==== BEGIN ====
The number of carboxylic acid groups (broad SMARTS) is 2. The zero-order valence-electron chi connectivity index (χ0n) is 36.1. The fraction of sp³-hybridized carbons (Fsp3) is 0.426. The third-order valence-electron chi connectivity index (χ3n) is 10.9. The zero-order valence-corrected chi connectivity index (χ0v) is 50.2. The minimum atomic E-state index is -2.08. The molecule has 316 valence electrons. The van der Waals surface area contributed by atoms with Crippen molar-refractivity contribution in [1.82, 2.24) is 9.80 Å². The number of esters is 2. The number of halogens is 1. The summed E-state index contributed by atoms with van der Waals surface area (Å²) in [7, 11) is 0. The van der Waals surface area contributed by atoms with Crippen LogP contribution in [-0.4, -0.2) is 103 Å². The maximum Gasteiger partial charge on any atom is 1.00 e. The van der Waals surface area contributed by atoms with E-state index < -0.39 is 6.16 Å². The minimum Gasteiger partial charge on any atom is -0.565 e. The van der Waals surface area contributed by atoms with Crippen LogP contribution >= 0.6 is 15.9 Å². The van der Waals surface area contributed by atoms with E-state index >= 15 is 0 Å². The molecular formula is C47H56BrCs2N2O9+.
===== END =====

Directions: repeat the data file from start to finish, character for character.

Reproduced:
The number of carboxylic acid groups (broad SMARTS) is 2. The zero-order valence-electron chi connectivity index (χ0n) is 36.1. The fraction of sp³-hybridized carbons (Fsp3) is 0.426. The third-order valence-electron chi connectivity index (χ3n) is 10.9. The zero-order valence-corrected chi connectivity index (χ0v) is 50.2. The minimum atomic E-state index is -2.08. The molecule has 316 valence electrons. The van der Waals surface area contributed by atoms with Crippen molar-refractivity contribution in [1.82, 2.24) is 9.80 Å². The number of esters is 2. The number of halogens is 1. The summed E-state index contributed by atoms with van der Waals surface area (Å²) in [7, 11) is 0. The van der Waals surface area contributed by atoms with Crippen LogP contribution in [-0.4, -0.2) is 103 Å². The maximum Gasteiger partial charge on any atom is 1.00 e. The van der Waals surface area contributed by atoms with E-state index < -0.39 is 6.16 Å². The minimum Gasteiger partial charge on any atom is -0.565 e. The van der Waals surface area contributed by atoms with Crippen LogP contribution >= 0.6 is 15.9 Å². The van der Waals surface area contributed by atoms with E-state index >= 15 is 0 Å². The molecular formula is C47H56BrCs2N2O9+.